Marymount’s Middle School had an unusual visitor on Tuesday, October 6: a pilgrim from Plymouth Plantation in Massachusetts, acting and speaking in every respect as a man hailing from the year 1627. Francis Cook—or “Goodman Cook,” as he taught the students to say—visited first Class IV and then Class VII, taking both grades on a vivid trip into the past.
Goodman Cook opened his presentation with a discussion of why the pilgrims first left England and settled in Holland. His story of meeting and marrying a Dutch woman swept the girls into his time-period, and by the time he asked them who would like to accompany him on his voyage to the New World in ‘the ship Mayflower,’ eager hands flew up all over the room. Many of the students, however, changed their minds after an all-too-detailed description of the ship’s conditions, from the goats in the hold to the endless seasickness to the near-inedible food—biscuits baked multiple times so that all of their water (and softness!) were lost.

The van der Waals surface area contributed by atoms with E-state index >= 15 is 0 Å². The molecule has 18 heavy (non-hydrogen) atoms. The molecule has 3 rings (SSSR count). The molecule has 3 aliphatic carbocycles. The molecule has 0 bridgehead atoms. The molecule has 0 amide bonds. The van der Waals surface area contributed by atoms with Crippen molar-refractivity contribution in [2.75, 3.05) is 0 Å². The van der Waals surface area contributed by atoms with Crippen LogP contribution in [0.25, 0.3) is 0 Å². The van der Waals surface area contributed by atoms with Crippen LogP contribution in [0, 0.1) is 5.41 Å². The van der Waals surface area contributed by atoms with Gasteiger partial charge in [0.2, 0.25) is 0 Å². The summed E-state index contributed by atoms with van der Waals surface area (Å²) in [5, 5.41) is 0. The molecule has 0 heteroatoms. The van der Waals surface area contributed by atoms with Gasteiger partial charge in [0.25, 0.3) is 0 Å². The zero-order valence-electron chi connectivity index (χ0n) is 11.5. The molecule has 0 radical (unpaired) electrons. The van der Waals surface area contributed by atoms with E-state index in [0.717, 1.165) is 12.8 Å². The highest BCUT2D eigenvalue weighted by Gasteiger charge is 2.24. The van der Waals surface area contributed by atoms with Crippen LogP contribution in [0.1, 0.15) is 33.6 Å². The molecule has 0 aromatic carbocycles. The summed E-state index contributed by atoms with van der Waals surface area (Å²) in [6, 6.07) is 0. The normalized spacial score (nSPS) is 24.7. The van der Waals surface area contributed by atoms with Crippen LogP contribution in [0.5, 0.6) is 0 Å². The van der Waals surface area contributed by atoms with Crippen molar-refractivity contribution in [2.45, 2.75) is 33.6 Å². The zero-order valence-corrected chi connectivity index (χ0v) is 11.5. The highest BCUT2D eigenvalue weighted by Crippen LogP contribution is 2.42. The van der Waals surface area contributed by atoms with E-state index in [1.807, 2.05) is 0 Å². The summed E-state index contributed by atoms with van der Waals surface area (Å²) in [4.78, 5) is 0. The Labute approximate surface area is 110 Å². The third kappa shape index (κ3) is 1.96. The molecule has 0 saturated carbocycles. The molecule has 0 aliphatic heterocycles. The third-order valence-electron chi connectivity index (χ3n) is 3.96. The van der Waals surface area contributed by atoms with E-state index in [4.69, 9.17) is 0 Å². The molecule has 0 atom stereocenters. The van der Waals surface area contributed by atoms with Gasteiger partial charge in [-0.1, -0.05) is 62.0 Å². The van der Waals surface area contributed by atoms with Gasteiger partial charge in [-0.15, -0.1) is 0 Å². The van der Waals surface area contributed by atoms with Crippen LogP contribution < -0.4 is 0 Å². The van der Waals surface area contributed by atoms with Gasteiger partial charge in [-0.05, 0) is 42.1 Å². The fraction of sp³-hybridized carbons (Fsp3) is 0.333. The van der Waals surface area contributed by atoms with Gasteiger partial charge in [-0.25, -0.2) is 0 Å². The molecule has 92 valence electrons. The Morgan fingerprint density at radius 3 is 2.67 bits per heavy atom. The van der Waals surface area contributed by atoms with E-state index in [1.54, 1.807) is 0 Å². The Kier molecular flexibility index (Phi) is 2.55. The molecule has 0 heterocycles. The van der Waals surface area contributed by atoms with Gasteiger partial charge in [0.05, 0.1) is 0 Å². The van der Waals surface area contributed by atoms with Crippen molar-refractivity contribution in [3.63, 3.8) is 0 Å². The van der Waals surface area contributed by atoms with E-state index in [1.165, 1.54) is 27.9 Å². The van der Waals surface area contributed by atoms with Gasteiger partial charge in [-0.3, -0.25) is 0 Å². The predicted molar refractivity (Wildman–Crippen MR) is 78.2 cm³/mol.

Goodman Cook delighted the girls with his peculiar ways of speech—‘k-nife’ for ‘knife,’ ‘coe’ for ‘cow,’ ‘spaking’ for ‘speaking’—and even more with his insistence that they were the ones speaking and dressing ‘unfashionably.’ His presentation ended with a surprise from his sack: a costume for one student to try on, as an example of how ‘properly dressed’ ladies would have clothed themselves in the seventeenth century! An impromptu fashion show and a final performance from Goodman Cook on his penny whistle ensured that this visitor from another time will be long remembered in the Middle School.